How Does Trauma Affect the Brain?
Do as I say not as I do.
Stop being sensitive, you’re too dramatic.
You’re so dumb.
I’ll chuck the cat out if you keep doing that.
You like that?… You’re weird.
These sentences are all forms of verbal abuse. You might consider them normal comments between two people in a relationship (romantic, parent /child, or friend) – however they constitute abuse and may cause the effects of trauma in the brain.
As a child not feeling heard, as though you did not matter also causes trauma. As does feeling like other members of your family were more important than you, feeling emotionally shut down – for example being told to stop crying, lack of time from care givers – due to extreme work commitments, hobbies or other family members that demanded all the attention, continual bickering within the family – leaving you in a permanent state of anxiety, bullying and the effects of poverty.
It is incredibly important to note that how the child feels, is the important factor, rather than the reality of the situation. So, a person that felt unimportant as aa child within their family is relevant – not whether they were or were not unimportant in the eyes of their parents.
Trauma happens with physical abuse too and isolated incidents such as accidents or natural disasters. Trauma is individual and the severity of the affect depends on your brain structure and how you process the event/s. Few abusers offer their victim a safe space to process the abuse, as a result victims of abuse often have complex PTSD (C-PTSD). When a traumatic event happens, such as an accident or natural disaster, and the victim has the opportunity for therapy to process the experience, they are less likely to suffer with trauma.
How Does Childhood Trauma Affect the Brain?
Neuroscientists learn more about the brain every day; in the early 2000s neuroimaging reached such a stage that scientists can scan the brain in a way that gives us significantly improved insight. We see that a physical injury to the head, from physical abuse or an accident for example, might damage the brain in life altering ways. The story of Paul Aldridge in Channel 4’s What Makes a Murderer series gives an example of this. Paul is missing the tip of his temporal lobe, the result of a short shape blast from a rolling pin that his mother gave him as a child. Sadly, this important part of the brain deals with making moral decisions, leaving Paul unable to do so in a typical way.
This is an obvious effect of physical injury. However, non-physical injury also damages the brain. When you experience a traumatic event or events, your brain quickly moves into survival mode. Physically your body prepares to fight or flee for your survival. Your human thinking brain shuts down to protect you from overwhelming and destructive emotions.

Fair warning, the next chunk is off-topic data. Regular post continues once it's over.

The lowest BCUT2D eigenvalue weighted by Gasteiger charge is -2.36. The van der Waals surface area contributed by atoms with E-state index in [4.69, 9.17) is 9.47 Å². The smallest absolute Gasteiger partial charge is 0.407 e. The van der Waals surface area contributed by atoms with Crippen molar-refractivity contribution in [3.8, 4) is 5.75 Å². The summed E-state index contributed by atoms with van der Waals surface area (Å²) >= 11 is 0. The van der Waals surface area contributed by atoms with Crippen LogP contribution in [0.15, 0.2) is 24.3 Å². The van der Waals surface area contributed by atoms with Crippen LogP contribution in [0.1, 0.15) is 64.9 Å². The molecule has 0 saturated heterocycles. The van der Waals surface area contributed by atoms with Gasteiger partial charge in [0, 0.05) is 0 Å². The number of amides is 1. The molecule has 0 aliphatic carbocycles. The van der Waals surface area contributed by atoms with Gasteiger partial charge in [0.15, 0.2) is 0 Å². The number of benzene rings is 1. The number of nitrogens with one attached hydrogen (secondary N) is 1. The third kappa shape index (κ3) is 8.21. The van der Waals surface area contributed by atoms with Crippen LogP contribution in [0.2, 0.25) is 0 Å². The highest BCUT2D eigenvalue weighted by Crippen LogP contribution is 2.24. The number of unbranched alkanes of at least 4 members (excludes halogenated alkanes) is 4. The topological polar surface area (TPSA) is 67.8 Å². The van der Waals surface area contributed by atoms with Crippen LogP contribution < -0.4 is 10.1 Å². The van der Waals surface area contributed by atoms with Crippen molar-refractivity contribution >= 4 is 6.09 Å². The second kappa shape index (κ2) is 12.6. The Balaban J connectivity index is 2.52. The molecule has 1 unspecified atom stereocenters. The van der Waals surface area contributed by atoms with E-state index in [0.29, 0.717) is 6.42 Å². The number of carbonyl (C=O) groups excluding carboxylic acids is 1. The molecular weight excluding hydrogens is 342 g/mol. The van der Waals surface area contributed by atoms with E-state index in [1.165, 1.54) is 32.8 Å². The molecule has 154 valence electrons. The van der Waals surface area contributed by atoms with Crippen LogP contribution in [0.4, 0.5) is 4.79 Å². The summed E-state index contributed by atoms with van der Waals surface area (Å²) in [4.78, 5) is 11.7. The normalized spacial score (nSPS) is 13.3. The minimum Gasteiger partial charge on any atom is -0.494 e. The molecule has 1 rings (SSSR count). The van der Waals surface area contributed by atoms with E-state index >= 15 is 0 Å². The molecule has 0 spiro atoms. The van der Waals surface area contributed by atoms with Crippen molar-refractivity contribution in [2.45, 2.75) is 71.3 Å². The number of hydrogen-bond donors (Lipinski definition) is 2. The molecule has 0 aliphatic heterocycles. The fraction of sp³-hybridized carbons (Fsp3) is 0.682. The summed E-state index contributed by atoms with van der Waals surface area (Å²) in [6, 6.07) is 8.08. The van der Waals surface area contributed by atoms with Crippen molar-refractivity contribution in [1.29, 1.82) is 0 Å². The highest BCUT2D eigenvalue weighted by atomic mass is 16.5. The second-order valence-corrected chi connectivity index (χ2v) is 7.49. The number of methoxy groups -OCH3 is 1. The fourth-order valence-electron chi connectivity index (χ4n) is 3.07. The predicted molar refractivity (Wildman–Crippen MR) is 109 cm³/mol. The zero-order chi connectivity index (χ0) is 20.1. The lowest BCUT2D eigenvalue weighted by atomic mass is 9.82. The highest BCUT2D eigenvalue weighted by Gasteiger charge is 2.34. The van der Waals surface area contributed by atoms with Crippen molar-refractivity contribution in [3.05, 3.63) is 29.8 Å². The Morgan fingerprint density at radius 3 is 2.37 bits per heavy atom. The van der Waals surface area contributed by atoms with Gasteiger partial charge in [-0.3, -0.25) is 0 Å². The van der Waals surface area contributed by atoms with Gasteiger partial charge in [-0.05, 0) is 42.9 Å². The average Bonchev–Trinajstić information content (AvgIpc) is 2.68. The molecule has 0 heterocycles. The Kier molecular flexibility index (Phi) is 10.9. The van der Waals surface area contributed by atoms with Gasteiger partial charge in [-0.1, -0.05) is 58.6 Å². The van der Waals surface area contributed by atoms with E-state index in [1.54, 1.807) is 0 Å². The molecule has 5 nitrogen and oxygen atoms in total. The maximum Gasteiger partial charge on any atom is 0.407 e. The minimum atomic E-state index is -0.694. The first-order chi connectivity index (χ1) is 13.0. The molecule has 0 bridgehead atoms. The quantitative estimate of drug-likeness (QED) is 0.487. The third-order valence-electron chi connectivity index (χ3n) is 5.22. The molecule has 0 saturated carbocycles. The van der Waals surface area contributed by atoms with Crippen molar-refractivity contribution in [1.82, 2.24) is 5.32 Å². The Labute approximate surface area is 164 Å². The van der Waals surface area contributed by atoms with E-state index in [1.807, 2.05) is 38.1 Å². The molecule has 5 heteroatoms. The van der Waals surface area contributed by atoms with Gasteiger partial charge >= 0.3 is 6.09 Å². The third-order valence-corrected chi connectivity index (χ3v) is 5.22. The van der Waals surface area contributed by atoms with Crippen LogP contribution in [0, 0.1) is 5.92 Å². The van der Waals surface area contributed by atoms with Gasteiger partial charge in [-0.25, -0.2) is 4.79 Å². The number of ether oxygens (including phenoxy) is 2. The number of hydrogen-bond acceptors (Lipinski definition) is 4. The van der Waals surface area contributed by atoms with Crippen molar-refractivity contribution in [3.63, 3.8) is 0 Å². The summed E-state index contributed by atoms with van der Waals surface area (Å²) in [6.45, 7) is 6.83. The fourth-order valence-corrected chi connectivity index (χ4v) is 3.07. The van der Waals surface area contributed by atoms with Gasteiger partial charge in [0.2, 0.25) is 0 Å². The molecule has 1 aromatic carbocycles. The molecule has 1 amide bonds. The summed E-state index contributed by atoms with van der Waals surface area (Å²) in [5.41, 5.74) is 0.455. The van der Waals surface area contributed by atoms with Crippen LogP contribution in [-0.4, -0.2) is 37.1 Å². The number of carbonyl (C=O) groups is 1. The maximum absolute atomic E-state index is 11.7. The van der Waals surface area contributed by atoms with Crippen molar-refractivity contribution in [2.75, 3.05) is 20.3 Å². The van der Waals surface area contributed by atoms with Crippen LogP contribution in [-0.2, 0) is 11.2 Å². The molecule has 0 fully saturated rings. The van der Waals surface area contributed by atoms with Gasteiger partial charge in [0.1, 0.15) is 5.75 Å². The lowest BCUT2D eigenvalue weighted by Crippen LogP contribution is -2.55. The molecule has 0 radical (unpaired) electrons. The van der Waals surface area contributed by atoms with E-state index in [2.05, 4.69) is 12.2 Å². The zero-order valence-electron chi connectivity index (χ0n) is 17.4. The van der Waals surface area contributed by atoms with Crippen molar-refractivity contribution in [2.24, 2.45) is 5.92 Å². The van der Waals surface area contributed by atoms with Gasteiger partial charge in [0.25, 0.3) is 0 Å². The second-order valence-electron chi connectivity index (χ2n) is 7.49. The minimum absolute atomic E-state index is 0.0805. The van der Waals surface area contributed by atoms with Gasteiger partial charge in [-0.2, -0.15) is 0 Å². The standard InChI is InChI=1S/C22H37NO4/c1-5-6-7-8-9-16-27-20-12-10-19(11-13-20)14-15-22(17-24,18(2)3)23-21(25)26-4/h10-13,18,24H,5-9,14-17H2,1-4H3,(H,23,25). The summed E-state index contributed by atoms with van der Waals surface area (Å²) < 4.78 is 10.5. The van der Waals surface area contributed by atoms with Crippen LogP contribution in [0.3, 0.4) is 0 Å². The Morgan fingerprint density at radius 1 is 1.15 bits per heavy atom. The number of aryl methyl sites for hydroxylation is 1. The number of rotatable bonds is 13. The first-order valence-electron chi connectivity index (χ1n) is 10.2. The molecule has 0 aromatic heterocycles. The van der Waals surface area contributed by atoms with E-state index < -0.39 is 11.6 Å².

The human brain has certain needs during its formation. Exposure during pregnancy affects its growth, however your brain is not fully formed until you are around 25 years old. Psychologists believe that childhood experiences change the way the brain forms. Certain experiences will do so destructively. For example, numbing emotions – the instinctual protection response to abuse – can change the structure in your brain.
How Trauma Affects the Brain
The above gives a brief explanation of how trauma affects the brain of a child, you can read more about childhood trauma here. Whilst the brain is complete around the age of 25, it’s a continually developing organ that changes throughout life. Trauma will affect brain development differently depending on the stage of life. When an adult experiences trauma the brain might stick in survival mode. This is PTSD, post traumatic stress disorder – PTSD is not adult specific and children experience it too – which occurs after a terrifying event/s. PTSD causes nightmares, flashbacks, permanent feelings of anxiety, anger, intrusive memories or thoughts, and more.
The catecholamines (Epinephrine (also known as adrenaline), norepinephrine, and dopamine) make up the hormones released during the stress response. The amygdala, hippocampus and prefrontal cortex are the parts of the brain used for the stress response. The same brain areas, take an important role in memory formation. Some people with PTSD have difficulties with memory and show reduced hippocampal volume probably a result of trauma. Researchers studying people with PTSD show changes in these brain areas and the hormone stress response systems.
Hypnotherapy for Trauma
Hypnosis, used with therapy helps people heal from trauma. When you experience trauma, your brain needs to process the experience. The fight and flight survival mode switches off all human thinking. When you survive the terrifying situation, your brain may stay in survival mode, or it may shut out what happened to protect you. When you work with a therapist you will slowly work through your experience/s and allow your mind and body to process the thoughts and feelings in a safe environment. Hypnosis, as a tool – like meditation – will help you, help your body move out of the stress response back to a calm state of mind and body. When you bring the regular practise of self-hypnosis / meditation into your life you’ll find your body relearns how to live without the feeling of being on constant alert.
Bremner J. D. (2006). Traumatic stress: effects on the brain. Dialogues in clinical neuroscience, 8(4), 445–461. https://doi.org/10.31887/DCNS.2006.8.4/jbremner